The 5 Albums That Dominated 1962
Mandatory Credit: Photo by Alan Messer/REX/Shutterstock (133333jj) DON McLEAN VARIOUS
While 1962 still carried the influences of the previous decade, it also spawned new sounds which would go on and dominate the music of the next few years. Legends from the 1950s also scored major hits during this year.
Let’s check out these five albums that stood out:
5. Ray Charles – “Modern Sounds in Country and Western Music”
A landmark album, Charles reworked country, folk, and Western music standards. Released at the height of the Civil Rights movement, it challenged racial barriers in music as Charles successfully and flawlessly melded soul and country.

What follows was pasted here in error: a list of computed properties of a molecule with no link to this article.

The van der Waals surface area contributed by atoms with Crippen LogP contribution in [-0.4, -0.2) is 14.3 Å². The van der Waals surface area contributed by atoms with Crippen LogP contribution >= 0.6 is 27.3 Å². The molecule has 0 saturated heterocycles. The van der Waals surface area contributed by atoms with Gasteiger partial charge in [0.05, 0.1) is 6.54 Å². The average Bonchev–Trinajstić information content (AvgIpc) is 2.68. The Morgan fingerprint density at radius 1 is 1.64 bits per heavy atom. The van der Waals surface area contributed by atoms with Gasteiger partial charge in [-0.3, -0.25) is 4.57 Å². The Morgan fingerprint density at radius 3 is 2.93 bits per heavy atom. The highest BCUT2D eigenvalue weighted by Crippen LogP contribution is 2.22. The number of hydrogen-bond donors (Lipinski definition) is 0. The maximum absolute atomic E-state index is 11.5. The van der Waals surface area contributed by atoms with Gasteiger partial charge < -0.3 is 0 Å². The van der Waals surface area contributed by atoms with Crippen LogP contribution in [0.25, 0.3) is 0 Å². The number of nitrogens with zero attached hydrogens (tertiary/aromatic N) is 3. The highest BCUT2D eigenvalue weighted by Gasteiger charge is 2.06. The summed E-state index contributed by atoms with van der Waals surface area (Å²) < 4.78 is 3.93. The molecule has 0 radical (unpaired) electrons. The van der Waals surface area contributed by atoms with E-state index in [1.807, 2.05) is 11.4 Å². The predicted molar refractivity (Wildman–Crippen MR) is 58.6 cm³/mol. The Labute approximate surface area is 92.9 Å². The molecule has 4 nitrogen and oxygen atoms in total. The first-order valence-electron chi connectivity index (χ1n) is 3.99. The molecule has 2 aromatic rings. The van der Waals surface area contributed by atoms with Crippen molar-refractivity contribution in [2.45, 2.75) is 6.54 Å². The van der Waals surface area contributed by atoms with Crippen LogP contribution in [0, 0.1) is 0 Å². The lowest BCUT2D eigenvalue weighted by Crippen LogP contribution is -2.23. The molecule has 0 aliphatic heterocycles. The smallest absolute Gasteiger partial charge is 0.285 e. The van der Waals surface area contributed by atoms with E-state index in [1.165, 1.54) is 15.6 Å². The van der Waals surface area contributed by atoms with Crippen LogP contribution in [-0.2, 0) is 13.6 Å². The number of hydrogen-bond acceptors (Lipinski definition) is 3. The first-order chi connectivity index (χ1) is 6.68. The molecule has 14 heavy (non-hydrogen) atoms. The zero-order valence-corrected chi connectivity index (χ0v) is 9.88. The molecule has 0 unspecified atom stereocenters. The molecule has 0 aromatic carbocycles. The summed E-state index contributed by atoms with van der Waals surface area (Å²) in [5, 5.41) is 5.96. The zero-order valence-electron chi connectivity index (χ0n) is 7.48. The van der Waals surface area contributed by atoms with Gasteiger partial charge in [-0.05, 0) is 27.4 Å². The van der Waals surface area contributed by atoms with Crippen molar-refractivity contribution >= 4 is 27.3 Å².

4. Roy Orbison – “Crying”
A classic through and through, it’s a stunning record. And while it may be far from perfect, it influenced the next generation of musicians.
3. Bob Dylan – “Bob Dylan”
It’s not his best album but as far as debut LPs go, this is pretty good. Dylan may be known as a prolific songwriter but as for this self-titled record, it featured folk standards and only two original compositions – one of which is “Song to Woody”, Dylan’s tribute to his musical hero Woody Guthrie.
2. The Beach Boys – “Surfin’ Safari”
From the get-go, Brian Wilson took control of the band’s creative and musical direction. With their debut album, he had a hand in nine of the twelve tracks. The LP spawned a couple of classics.
1. John Lee Hooker – “Burnin’”
One of his finest records, it features the Funk Brothers and the single “Boom Boom” which became a blues standard.